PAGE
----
Hull College staff vote in favour of strike action over pay and ‘controversial’ observation system

Union says internal lesson observation system has left staff 'more stressed and anxious than ever'

Aftab Ali
Student Editor
Tuesday 26 April 2016 12:29 BST
Hull College
Hull College (Google)

Staff members at Hull College are to go on strike after voting in favour of industrial action in a row over pay and a “controversial” lesson observation system.

The University and College Union (UCU) - which represents staff in UK higher and further education sectors - said college management had offered staff a 0.7 per cent pay rise last September.

The union also added that management had pledged to make positive changes to the lesson observation process which had been heavily criticised by teachers at the college.

However, the UCU said the college went back on its promise to make a pay award, and staff have complained that changes to the internal lesson observation system are leaving them “more stressed and anxious than ever.”

The UCU added: “College management has not listened to staff concerns and there has been no attempt to make improvements to the observation system within the academic year.”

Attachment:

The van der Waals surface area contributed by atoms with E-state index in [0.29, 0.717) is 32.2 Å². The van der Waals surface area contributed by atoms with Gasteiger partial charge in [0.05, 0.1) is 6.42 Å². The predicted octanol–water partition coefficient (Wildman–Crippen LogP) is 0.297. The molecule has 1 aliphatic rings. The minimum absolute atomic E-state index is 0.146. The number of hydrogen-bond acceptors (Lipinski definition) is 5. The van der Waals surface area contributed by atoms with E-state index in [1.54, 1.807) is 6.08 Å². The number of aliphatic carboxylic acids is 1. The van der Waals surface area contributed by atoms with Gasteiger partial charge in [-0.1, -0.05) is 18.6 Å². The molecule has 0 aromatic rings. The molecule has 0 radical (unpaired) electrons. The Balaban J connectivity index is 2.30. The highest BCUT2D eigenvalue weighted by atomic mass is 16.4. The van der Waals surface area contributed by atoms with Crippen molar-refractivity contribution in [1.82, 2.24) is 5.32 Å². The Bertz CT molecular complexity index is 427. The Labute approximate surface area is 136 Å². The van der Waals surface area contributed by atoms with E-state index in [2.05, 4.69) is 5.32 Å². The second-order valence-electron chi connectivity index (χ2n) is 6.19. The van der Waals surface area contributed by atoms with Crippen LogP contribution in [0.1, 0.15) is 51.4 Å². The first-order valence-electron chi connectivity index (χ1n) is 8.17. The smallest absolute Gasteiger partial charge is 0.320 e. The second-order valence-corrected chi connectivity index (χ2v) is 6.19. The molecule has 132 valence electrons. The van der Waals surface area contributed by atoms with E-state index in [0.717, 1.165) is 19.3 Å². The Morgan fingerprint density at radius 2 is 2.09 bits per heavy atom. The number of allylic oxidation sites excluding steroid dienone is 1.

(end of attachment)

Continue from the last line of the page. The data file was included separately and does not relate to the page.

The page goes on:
UCU regional official, Julie Kelley, described how strike action is always “a last resort” for staff, and said this was the first time ever that UCU members at Hull College had announced industrial action over a local issue.

She said: “After the false hope and empty promises from management, our members feel they have been let down and now have no choice but to take action.

“We again call on the college to honour the pay increase previously offered, immediately suspend the punitive lesson observation system, and get round the table to agree positive changes that support teaching and learning rather than threatening lecturing staff.”

From the number of UCU members that took part in the ballot over strike action, just over 95 per cent voted in favour of a walk out on 3 May.

In a statement, a spokesperson for Hull College Group described how less than 12 per cent of the group’s overall workforce had voted for industrial action at some of the group’s sites on the date.

The spokesperson said: “The management team and UCU are continuing to meet to resolve the issues which ensure the group’s overall financial position is protected in a challenging funding climate for the FE sector, as well as ensuring the high quality of our teaching and learning is maintained as highlighted by Ofsted in our most recent inspection.”

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